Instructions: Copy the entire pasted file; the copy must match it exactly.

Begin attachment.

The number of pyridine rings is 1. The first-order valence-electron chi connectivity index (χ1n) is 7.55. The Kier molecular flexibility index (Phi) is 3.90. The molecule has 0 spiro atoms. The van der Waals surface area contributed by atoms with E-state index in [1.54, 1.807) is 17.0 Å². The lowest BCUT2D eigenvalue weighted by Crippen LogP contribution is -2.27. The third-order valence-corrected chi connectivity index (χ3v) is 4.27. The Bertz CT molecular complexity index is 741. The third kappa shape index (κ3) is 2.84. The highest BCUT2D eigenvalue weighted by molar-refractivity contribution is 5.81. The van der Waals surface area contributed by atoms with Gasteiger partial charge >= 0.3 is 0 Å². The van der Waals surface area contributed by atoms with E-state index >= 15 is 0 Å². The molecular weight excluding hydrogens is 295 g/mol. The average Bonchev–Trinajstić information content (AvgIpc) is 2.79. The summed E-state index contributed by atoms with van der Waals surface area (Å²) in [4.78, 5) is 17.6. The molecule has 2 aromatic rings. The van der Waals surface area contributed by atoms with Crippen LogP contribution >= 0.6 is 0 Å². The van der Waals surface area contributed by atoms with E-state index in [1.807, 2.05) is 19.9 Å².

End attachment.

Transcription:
The number of pyridine rings is 1. The first-order valence-electron chi connectivity index (χ1n) is 7.55. The Kier molecular flexibility index (Phi) is 3.90. The molecule has 0 spiro atoms. The van der Waals surface area contributed by atoms with E-state index in [1.54, 1.807) is 17.0 Å². The lowest BCUT2D eigenvalue weighted by Crippen LogP contribution is -2.27. The third-order valence-corrected chi connectivity index (χ3v) is 4.27. The Bertz CT molecular complexity index is 741. The third kappa shape index (κ3) is 2.84. The highest BCUT2D eigenvalue weighted by molar-refractivity contribution is 5.81. The van der Waals surface area contributed by atoms with Gasteiger partial charge >= 0.3 is 0 Å². The van der Waals surface area contributed by atoms with E-state index >= 15 is 0 Å². The molecular weight excluding hydrogens is 295 g/mol. The average Bonchev–Trinajstić information content (AvgIpc) is 2.79. The summed E-state index contributed by atoms with van der Waals surface area (Å²) in [4.78, 5) is 17.6. The molecule has 2 aromatic rings. The van der Waals surface area contributed by atoms with Crippen LogP contribution >= 0.6 is 0 Å². The van der Waals surface area contributed by atoms with E-state index in [1.807, 2.05) is 19.9 Å².